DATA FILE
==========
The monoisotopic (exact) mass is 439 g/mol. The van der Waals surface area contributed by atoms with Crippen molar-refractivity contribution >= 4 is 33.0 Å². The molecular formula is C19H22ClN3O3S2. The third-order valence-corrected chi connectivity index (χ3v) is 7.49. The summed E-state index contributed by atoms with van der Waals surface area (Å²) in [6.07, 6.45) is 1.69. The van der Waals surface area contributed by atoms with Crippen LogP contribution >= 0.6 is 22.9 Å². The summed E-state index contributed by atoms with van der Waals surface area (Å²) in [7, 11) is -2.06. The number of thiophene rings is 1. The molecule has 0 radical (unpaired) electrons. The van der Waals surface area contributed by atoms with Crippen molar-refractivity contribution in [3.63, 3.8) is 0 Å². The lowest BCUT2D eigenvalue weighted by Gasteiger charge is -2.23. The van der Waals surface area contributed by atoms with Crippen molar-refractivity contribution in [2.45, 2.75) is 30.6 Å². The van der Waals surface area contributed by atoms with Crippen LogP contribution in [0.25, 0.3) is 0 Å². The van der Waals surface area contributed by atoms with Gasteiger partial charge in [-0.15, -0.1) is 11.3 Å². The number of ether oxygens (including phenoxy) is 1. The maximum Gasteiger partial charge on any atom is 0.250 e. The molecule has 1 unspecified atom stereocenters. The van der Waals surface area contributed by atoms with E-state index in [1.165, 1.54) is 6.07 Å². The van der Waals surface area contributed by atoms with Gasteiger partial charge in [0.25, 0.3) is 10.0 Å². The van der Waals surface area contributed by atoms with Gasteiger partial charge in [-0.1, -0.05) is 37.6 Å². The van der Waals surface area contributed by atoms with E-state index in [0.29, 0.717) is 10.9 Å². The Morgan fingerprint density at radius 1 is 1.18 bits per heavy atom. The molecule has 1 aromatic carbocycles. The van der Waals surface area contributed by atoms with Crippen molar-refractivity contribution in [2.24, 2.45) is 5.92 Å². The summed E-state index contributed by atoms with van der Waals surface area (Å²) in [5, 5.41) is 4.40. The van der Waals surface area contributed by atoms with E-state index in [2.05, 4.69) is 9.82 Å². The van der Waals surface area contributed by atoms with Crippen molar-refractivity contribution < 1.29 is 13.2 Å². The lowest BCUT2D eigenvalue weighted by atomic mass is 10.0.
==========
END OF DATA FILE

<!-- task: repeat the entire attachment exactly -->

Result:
The monoisotopic (exact) mass is 439 g/mol. The van der Waals surface area contributed by atoms with Crippen molar-refractivity contribution >= 4 is 33.0 Å². The molecular formula is C19H22ClN3O3S2. The third-order valence-corrected chi connectivity index (χ3v) is 7.49. The summed E-state index contributed by atoms with van der Waals surface area (Å²) in [6.07, 6.45) is 1.69. The van der Waals surface area contributed by atoms with Crippen LogP contribution >= 0.6 is 22.9 Å². The summed E-state index contributed by atoms with van der Waals surface area (Å²) in [7, 11) is -2.06. The number of thiophene rings is 1. The molecule has 0 radical (unpaired) electrons. The van der Waals surface area contributed by atoms with Crippen molar-refractivity contribution in [3.63, 3.8) is 0 Å². The lowest BCUT2D eigenvalue weighted by Gasteiger charge is -2.23. The van der Waals surface area contributed by atoms with Crippen molar-refractivity contribution in [2.45, 2.75) is 30.6 Å². The van der Waals surface area contributed by atoms with Crippen LogP contribution in [0.25, 0.3) is 0 Å². The van der Waals surface area contributed by atoms with Gasteiger partial charge in [-0.15, -0.1) is 11.3 Å². The number of ether oxygens (including phenoxy) is 1. The maximum Gasteiger partial charge on any atom is 0.250 e. The molecule has 1 unspecified atom stereocenters. The van der Waals surface area contributed by atoms with E-state index in [1.165, 1.54) is 6.07 Å². The van der Waals surface area contributed by atoms with Gasteiger partial charge in [0.25, 0.3) is 10.0 Å². The van der Waals surface area contributed by atoms with Gasteiger partial charge in [-0.1, -0.05) is 37.6 Å². The van der Waals surface area contributed by atoms with E-state index in [0.29, 0.717) is 10.9 Å². The Morgan fingerprint density at radius 1 is 1.18 bits per heavy atom. The molecule has 1 aromatic carbocycles. The van der Waals surface area contributed by atoms with Crippen molar-refractivity contribution in [2.24, 2.45) is 5.92 Å². The summed E-state index contributed by atoms with van der Waals surface area (Å²) in [5, 5.41) is 4.40. The van der Waals surface area contributed by atoms with E-state index in [2.05, 4.69) is 9.82 Å². The van der Waals surface area contributed by atoms with Crippen molar-refractivity contribution < 1.29 is 13.2 Å². The lowest BCUT2D eigenvalue weighted by atomic mass is 10.0.